Use toMatch instead of toEqual, then. Unless I missed your point, in which case I apologise.

@julienw

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commented May 24, 2017

toMatch is what I want, the point of this bug is that it doesn't work :) See last example in the initial comment.

@ghost

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commented May 24, 2017

Apologies, I should not try to help at this late time of the day. I now understood what you mean. It is a good point, but I believe that the example is incorrect, and not the implementation. Let me try to explain what I mean, I hope it makes a tiny bit of sense.
If you look at this (actual) code:

        const collection = {
          createIndex: jest.fn(() => {
            return new Promise((resolve, reject) => { reject(message) })
          })
        }
        await expect(cqrs.MongoEventStore.create(collection)).rejects.toMatch(message)

That works. If you look at the Javascript specification, a Promise does not coerce developers to use Error as a reason for the reject. Yes, that's what some examples specify (as in here), but the specification talks about a generic reason.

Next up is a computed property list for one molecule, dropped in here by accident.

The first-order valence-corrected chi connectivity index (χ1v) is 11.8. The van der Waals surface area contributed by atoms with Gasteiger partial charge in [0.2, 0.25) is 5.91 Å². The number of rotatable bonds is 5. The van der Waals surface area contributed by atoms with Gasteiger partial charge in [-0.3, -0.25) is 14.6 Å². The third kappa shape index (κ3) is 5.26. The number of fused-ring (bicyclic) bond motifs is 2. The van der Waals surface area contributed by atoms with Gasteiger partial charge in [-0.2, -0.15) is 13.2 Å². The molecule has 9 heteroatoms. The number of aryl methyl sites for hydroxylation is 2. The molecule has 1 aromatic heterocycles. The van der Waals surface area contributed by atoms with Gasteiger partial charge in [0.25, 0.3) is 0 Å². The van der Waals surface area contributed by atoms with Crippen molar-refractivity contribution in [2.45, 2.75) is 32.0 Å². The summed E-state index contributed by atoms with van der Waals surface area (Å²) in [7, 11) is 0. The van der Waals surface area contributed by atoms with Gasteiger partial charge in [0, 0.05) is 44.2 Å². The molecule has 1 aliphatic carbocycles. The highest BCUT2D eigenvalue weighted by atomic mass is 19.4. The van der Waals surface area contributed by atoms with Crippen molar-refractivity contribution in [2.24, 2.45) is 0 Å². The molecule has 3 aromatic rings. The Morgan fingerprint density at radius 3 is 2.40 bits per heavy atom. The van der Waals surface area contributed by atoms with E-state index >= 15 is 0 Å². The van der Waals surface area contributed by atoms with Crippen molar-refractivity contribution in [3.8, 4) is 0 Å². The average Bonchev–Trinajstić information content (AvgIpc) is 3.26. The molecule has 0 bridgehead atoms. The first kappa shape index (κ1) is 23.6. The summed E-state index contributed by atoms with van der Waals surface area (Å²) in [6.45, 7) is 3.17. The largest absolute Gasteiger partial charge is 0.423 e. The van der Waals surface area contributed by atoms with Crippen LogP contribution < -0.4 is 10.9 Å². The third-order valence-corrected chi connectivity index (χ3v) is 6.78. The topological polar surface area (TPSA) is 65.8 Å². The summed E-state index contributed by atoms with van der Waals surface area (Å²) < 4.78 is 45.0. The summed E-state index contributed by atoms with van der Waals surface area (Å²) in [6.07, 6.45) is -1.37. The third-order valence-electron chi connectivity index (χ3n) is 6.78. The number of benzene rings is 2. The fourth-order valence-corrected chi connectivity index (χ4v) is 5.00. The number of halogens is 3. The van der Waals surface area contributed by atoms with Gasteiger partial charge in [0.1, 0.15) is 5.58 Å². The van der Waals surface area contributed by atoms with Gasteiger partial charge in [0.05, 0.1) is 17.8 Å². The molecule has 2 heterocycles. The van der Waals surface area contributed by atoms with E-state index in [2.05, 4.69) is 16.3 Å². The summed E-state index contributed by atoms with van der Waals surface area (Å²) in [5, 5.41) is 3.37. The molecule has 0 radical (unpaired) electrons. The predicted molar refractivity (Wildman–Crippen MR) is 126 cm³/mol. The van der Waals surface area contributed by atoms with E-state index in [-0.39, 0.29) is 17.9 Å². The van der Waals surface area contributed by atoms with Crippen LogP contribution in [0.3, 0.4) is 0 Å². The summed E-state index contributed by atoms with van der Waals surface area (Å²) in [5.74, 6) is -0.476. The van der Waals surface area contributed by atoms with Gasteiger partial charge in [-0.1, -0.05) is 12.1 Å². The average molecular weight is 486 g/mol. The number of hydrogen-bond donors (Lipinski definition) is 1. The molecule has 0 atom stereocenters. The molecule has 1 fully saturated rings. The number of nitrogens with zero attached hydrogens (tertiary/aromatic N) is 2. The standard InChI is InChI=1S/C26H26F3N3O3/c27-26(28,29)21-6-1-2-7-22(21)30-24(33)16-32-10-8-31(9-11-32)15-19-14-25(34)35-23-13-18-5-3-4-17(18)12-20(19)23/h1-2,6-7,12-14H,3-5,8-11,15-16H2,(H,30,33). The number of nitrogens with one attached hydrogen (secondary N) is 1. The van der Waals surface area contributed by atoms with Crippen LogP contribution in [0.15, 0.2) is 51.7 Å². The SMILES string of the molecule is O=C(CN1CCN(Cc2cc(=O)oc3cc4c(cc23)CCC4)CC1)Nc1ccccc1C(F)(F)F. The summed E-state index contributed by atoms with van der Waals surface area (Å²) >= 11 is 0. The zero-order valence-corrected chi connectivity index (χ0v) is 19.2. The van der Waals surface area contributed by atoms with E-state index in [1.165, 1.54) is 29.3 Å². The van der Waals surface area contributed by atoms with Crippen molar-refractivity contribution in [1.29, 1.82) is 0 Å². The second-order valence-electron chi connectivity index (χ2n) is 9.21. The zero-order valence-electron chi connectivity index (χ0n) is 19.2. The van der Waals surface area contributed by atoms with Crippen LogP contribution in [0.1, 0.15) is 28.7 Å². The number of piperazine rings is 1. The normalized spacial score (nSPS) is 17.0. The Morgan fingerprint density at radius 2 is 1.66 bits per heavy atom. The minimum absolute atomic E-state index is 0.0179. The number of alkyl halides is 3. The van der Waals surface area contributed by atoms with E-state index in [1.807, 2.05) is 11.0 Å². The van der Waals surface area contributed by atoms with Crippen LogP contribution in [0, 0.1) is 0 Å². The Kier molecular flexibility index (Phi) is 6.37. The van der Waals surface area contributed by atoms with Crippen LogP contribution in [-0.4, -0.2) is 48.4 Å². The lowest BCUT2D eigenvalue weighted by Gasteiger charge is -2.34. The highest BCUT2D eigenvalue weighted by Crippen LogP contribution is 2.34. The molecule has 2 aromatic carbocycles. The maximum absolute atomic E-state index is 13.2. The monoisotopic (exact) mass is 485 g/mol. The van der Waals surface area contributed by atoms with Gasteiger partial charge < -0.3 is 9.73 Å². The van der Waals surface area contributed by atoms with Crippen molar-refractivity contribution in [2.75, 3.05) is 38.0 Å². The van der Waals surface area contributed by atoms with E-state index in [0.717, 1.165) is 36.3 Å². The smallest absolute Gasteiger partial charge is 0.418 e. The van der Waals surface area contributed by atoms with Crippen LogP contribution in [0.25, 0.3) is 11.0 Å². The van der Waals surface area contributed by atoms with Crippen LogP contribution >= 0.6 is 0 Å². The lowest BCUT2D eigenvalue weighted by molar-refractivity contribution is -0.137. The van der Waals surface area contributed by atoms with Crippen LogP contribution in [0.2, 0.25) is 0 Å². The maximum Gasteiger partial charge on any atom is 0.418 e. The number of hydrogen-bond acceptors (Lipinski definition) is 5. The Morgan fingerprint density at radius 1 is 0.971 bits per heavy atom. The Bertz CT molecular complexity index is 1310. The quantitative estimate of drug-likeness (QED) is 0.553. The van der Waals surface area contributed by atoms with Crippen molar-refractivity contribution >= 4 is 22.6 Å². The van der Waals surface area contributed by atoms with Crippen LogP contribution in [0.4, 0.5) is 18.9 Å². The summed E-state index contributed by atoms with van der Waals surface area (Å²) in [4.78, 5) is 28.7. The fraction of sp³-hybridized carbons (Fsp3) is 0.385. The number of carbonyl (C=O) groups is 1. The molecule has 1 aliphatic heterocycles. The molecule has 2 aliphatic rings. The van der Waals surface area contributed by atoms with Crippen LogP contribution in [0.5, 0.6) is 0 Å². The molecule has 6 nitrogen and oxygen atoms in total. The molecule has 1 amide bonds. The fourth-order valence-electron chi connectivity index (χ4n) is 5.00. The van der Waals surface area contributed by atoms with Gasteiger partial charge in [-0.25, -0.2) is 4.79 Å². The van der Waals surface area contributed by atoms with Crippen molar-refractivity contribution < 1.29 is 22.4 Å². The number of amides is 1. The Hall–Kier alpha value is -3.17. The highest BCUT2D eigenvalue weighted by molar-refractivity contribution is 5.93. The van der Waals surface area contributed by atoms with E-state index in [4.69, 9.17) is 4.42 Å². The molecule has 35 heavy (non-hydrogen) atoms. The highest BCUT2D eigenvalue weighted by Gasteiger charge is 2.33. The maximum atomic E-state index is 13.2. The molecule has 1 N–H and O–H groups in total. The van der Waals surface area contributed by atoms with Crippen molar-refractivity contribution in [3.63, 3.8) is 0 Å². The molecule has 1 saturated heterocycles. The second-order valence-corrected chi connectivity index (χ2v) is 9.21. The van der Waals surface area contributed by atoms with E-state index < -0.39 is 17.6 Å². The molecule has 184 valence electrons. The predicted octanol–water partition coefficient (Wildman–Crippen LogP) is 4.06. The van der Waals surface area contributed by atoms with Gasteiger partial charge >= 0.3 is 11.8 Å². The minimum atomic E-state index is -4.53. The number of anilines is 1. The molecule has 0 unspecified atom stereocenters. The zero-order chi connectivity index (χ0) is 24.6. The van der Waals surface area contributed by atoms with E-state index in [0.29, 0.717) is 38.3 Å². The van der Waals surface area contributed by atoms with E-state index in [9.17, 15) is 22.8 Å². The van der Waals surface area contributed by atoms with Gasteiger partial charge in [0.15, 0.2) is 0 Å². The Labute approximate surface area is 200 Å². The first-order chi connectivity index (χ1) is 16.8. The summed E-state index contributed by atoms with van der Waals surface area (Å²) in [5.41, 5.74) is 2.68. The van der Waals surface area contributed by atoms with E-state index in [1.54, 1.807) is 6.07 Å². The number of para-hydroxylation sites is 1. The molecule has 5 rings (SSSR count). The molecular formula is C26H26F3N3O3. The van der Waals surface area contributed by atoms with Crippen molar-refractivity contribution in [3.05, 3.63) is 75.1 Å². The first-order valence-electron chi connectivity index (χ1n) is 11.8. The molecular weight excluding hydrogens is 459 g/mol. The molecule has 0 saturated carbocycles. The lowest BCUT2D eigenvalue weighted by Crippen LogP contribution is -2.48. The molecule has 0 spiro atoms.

In this case, Jest does not make any assumption and tries to match the string against the reason, irrespective of its type.
Does it make any sense at all? I agree that it is not ideal and that some intelligence could be added to extract the message from an Error, but that's too much for tonight :)

My two pennies worth of it.

@julienw

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commented May 24, 2017

Mmm I see what you mean. Yet Jest's documentation use the example of a real error with toMatch :) see https://facebook.github.io/jest/docs/expect.html#rejects . Either the example in the doc is wrong, or the implementation is wrong :)

I think this is needlessly difficult to check an error's message with Jest, especially when we want to match.

@BetterCallSky

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commented May 25, 2017

@imeruli
reject should be called with an Error object, not a literal string because you don't get the stacktrace.
It's definitely a bad practice.

When using async/await you should write

async foo() {
  throw new Error('some error');
}

not

async foo() {
  throw 'some error';
}
@ghost

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commented May 25, 2017

Isentkiewicz, I do no not disagree, however, from a specification standpoint, it is written nowhere.

@BetterCallSky

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commented May 25, 2017

See the "Description" section from the link you referred.

The static Promise.reject function returns a Promise that is rejected. For debugging purposes and selective error catching, it is useful to make reason an instanceof Error.

@ecstasy2